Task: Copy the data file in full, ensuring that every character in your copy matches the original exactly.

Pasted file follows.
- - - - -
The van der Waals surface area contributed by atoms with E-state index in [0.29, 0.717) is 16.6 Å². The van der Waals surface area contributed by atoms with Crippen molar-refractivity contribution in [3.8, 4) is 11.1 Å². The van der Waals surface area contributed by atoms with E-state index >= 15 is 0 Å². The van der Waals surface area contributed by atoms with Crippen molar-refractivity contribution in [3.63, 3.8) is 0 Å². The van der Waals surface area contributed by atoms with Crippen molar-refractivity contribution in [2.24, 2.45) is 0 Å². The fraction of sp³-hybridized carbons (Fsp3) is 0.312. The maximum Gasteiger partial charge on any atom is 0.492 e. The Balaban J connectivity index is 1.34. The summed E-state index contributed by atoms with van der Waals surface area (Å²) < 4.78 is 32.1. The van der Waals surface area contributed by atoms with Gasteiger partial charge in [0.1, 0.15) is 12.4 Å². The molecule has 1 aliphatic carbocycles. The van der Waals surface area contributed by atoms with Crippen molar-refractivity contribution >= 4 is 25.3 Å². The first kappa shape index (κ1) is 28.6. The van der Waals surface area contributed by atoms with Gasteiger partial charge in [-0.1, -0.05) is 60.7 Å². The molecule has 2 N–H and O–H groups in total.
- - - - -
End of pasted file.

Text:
The van der Waals surface area contributed by atoms with E-state index in [0.29, 0.717) is 16.6 Å². The van der Waals surface area contributed by atoms with Crippen molar-refractivity contribution in [3.8, 4) is 11.1 Å². The van der Waals surface area contributed by atoms with E-state index >= 15 is 0 Å². The van der Waals surface area contributed by atoms with Crippen molar-refractivity contribution in [3.63, 3.8) is 0 Å². The van der Waals surface area contributed by atoms with Crippen molar-refractivity contribution in [2.24, 2.45) is 0 Å². The fraction of sp³-hybridized carbons (Fsp3) is 0.312. The maximum Gasteiger partial charge on any atom is 0.492 e. The Balaban J connectivity index is 1.34. The summed E-state index contributed by atoms with van der Waals surface area (Å²) < 4.78 is 32.1. The van der Waals surface area contributed by atoms with Gasteiger partial charge in [0.1, 0.15) is 12.4 Å². The molecule has 1 aliphatic carbocycles. The van der Waals surface area contributed by atoms with Crippen molar-refractivity contribution >= 4 is 25.3 Å². The first kappa shape index (κ1) is 28.6. The van der Waals surface area contributed by atoms with Gasteiger partial charge in [-0.1, -0.05) is 60.7 Å². The molecule has 2 N–H and O–H groups in total.